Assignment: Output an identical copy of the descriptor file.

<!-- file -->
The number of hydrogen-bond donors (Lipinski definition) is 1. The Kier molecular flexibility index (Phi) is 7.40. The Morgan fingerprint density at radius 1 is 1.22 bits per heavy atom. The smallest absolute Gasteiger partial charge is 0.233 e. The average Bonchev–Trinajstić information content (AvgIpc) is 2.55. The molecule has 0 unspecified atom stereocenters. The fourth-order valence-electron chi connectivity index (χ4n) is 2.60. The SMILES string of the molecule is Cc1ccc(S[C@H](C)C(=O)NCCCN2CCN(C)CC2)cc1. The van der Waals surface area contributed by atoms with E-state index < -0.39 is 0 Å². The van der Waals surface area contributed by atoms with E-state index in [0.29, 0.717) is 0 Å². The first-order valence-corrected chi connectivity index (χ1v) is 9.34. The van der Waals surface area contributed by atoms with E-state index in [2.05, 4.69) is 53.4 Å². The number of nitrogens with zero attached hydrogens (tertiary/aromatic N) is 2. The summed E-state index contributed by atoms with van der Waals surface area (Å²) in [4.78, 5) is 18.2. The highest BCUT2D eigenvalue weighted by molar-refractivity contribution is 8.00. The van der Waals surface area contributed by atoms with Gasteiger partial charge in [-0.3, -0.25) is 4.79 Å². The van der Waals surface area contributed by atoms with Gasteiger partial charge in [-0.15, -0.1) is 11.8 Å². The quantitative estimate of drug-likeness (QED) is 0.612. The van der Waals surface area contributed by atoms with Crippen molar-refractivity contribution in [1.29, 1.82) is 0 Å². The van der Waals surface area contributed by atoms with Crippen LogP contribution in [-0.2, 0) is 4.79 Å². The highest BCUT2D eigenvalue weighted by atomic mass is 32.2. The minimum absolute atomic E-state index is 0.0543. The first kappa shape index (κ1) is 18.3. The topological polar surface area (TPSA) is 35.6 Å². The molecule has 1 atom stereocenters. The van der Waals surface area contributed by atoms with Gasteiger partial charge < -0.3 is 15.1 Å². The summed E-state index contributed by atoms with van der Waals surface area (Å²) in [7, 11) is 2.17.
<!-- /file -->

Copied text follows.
The number of hydrogen-bond donors (Lipinski definition) is 1. The Kier molecular flexibility index (Phi) is 7.40. The Morgan fingerprint density at radius 1 is 1.22 bits per heavy atom. The smallest absolute Gasteiger partial charge is 0.233 e. The average Bonchev–Trinajstić information content (AvgIpc) is 2.55. The molecule has 0 unspecified atom stereocenters. The fourth-order valence-electron chi connectivity index (χ4n) is 2.60. The SMILES string of the molecule is Cc1ccc(S[C@H](C)C(=O)NCCCN2CCN(C)CC2)cc1. The van der Waals surface area contributed by atoms with E-state index < -0.39 is 0 Å². The van der Waals surface area contributed by atoms with E-state index in [0.29, 0.717) is 0 Å². The first-order valence-corrected chi connectivity index (χ1v) is 9.34. The van der Waals surface area contributed by atoms with E-state index in [2.05, 4.69) is 53.4 Å². The number of nitrogens with zero attached hydrogens (tertiary/aromatic N) is 2. The summed E-state index contributed by atoms with van der Waals surface area (Å²) in [4.78, 5) is 18.2. The highest BCUT2D eigenvalue weighted by molar-refractivity contribution is 8.00. The van der Waals surface area contributed by atoms with Gasteiger partial charge in [-0.3, -0.25) is 4.79 Å². The van der Waals surface area contributed by atoms with Gasteiger partial charge in [-0.15, -0.1) is 11.8 Å². The quantitative estimate of drug-likeness (QED) is 0.612. The van der Waals surface area contributed by atoms with Crippen molar-refractivity contribution in [1.29, 1.82) is 0 Å². The van der Waals surface area contributed by atoms with Crippen LogP contribution in [-0.2, 0) is 4.79 Å². The highest BCUT2D eigenvalue weighted by atomic mass is 32.2. The minimum absolute atomic E-state index is 0.0543. The first kappa shape index (κ1) is 18.3. The topological polar surface area (TPSA) is 35.6 Å². The molecule has 1 atom stereocenters. The van der Waals surface area contributed by atoms with Gasteiger partial charge < -0.3 is 15.1 Å². The summed E-state index contributed by atoms with van der Waals surface area (Å²) in [7, 11) is 2.17.